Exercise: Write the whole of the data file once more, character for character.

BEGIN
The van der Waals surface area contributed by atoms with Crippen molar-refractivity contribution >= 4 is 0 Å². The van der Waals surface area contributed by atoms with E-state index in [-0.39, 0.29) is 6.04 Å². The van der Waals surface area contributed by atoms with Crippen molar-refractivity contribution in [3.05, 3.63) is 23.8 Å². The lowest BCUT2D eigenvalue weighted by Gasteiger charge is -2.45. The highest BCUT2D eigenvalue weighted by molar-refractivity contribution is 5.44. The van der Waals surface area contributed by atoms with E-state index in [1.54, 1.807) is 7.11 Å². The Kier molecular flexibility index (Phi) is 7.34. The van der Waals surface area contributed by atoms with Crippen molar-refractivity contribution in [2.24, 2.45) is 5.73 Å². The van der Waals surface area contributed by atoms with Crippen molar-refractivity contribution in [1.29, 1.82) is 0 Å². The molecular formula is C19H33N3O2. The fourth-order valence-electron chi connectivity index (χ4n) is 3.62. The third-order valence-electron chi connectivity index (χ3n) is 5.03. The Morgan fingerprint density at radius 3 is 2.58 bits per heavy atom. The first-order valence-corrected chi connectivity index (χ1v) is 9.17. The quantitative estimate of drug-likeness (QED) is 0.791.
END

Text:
The van der Waals surface area contributed by atoms with Crippen molar-refractivity contribution >= 4 is 0 Å². The van der Waals surface area contributed by atoms with E-state index in [-0.39, 0.29) is 6.04 Å². The van der Waals surface area contributed by atoms with Crippen molar-refractivity contribution in [3.05, 3.63) is 23.8 Å². The lowest BCUT2D eigenvalue weighted by Gasteiger charge is -2.45. The highest BCUT2D eigenvalue weighted by molar-refractivity contribution is 5.44. The van der Waals surface area contributed by atoms with E-state index in [1.54, 1.807) is 7.11 Å². The Kier molecular flexibility index (Phi) is 7.34. The van der Waals surface area contributed by atoms with Crippen molar-refractivity contribution in [2.24, 2.45) is 5.73 Å². The van der Waals surface area contributed by atoms with Crippen molar-refractivity contribution in [1.29, 1.82) is 0 Å². The molecular formula is C19H33N3O2. The fourth-order valence-electron chi connectivity index (χ4n) is 3.62. The third-order valence-electron chi connectivity index (χ3n) is 5.03. The Morgan fingerprint density at radius 3 is 2.58 bits per heavy atom. The first-order valence-corrected chi connectivity index (χ1v) is 9.17. The quantitative estimate of drug-likeness (QED) is 0.791.